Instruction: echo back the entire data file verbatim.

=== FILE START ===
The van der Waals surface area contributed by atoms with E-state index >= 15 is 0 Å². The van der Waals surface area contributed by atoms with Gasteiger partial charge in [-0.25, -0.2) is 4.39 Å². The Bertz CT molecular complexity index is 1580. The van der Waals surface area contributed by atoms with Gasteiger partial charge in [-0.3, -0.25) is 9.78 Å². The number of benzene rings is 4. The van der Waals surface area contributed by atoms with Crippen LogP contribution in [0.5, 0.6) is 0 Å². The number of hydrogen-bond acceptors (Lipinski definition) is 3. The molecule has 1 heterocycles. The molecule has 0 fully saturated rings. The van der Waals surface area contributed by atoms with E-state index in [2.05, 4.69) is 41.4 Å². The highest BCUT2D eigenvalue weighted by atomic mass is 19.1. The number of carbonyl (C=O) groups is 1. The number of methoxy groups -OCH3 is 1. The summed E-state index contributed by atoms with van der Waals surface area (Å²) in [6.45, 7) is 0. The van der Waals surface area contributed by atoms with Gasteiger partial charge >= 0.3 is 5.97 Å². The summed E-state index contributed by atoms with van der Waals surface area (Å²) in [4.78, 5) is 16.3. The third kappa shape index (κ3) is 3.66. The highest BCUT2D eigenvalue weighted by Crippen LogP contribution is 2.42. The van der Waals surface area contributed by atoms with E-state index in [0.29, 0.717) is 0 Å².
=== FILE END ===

The van der Waals surface area contributed by atoms with E-state index >= 15 is 0 Å². The van der Waals surface area contributed by atoms with Gasteiger partial charge in [-0.25, -0.2) is 4.39 Å². The Bertz CT molecular complexity index is 1580. The van der Waals surface area contributed by atoms with Gasteiger partial charge in [-0.3, -0.25) is 9.78 Å². The number of benzene rings is 4. The van der Waals surface area contributed by atoms with Crippen LogP contribution in [0.5, 0.6) is 0 Å². The number of hydrogen-bond acceptors (Lipinski definition) is 3. The molecule has 1 heterocycles. The molecule has 0 fully saturated rings. The van der Waals surface area contributed by atoms with E-state index in [2.05, 4.69) is 41.4 Å². The highest BCUT2D eigenvalue weighted by atomic mass is 19.1. The number of carbonyl (C=O) groups is 1. The number of methoxy groups -OCH3 is 1. The summed E-state index contributed by atoms with van der Waals surface area (Å²) in [6.45, 7) is 0. The van der Waals surface area contributed by atoms with Gasteiger partial charge >= 0.3 is 5.97 Å². The summed E-state index contributed by atoms with van der Waals surface area (Å²) in [4.78, 5) is 16.3. The third kappa shape index (κ3) is 3.66. The highest BCUT2D eigenvalue weighted by Crippen LogP contribution is 2.42. The van der Waals surface area contributed by atoms with E-state index in [0.29, 0.717) is 0 Å².